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The benefits of a flexible investment approach

By in Business, Economy, Finance on August 24, 2016

Cash “tremendously” underappreciated

Constantly assessing the risks and returns of individual investment opportunities and being flexible are central to successful investing.

“This is especially true for a change in asset prices,” says Shaun le Roux, fund manager at PSG Asset Management.

“Because asset prices reflect the swings in sentiment between optimism and pessimism, and in extreme cases between fear and greed, it is possible to improve the chance of strong future returns tremendously by buying when a stock is out of favour and the price is depressed. Similarly, as an asset becomes more popular and its price rises, future expected returns will diminish,” le Roux says.

An asset manager’s ability to be flexible depends to a certain extent on the amount of cash at their disposal.  Cash can provide firepower when you need it,” he says.

PSG Asset Management has a track record of waiting patiently for good opportunities for its clients. They will not invest in overpriced or high-risk, low-return stocks – even if they are popular or large components of benchmarks.

“In times where higher-quality businesses are popular and prices are high, you can expect us to be sitting with large levels of cash in the funds that allow for this. This is the case at the moment. We think the value of cash is tremendously underappreciated.”

Cash may not yield much above inflation much of the time, but having it on hand allows you to deploy it just when you need it, in the inevitable moments of panic. “We think that the value of cash is underappreciated and regard cash as the ammunition in a portfolio that allows you to invest in inherently risky assets such as equities,” le Roux says.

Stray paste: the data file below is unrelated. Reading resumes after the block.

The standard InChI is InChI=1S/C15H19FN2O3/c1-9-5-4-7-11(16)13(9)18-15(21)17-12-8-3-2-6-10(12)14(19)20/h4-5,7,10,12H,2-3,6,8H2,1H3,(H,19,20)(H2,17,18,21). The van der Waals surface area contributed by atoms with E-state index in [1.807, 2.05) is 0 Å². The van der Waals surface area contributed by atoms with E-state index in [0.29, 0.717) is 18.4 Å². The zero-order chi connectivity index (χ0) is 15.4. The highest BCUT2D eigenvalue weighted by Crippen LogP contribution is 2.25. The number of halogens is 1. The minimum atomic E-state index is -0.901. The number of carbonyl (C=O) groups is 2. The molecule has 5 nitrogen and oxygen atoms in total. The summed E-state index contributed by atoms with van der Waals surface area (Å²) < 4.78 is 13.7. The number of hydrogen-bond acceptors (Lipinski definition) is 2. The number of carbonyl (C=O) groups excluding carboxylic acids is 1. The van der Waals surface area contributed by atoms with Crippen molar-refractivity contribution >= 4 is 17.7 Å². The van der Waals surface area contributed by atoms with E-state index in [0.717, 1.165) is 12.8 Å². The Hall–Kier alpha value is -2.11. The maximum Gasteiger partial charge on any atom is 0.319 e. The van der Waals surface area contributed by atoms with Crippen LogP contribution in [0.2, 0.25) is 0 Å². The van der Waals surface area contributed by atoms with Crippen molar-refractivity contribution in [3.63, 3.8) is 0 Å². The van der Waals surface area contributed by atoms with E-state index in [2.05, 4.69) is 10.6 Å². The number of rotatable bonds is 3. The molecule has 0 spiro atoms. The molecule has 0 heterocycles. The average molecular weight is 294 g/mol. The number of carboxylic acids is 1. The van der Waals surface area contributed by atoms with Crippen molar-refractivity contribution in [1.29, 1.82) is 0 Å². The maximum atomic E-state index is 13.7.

PSG Asset Management follows a disciplined investment process that sees it buying when others are panicking and selling when prices are rising. “Cash levels in our funds will therefore be rising when stocks are getting more expensive and future returns are diminishing. We will employ that cash aggressively when panic sets in, even if it feels uncomfortable at the time.”

At the end of the day, uncertainty and risk actually provide investment opportunities.

Investors are made aware of the uncertain macroeconomic environment and elevated levels of political risk in South Africa daily. However, it is this uncertainty and risk that provides the opportunity to invest in securities at levels that provide attractive long-term returns.

“It is possible that local economic or political conditions deteriorate further. In addition, Brexit has increased the range of outcomes for financial markets. This is why we consider it appropriate to keep relatively high levels of cash on hand to seize future opportunities.”

Le Roux says the size of PSG’s cash holding reflects its assessment of the state of the market.

For example, at the start of 2008 its multi asset portfolios held a lot of cash – the PSG Flexible Fund had more than 30% of its fund value in cash. This reflected their assessment at the time that valuations and risk were elevated for much of the stock market, which meant they could find fewer investable opportunities. The global financial crisis provided an opportunity to employ cash aggressively as good companies went on sale. By the end of 2008, the PSG Flexible Fund was 95% invested in equities. The actions taken during those difficult times are indicative of how we manage money.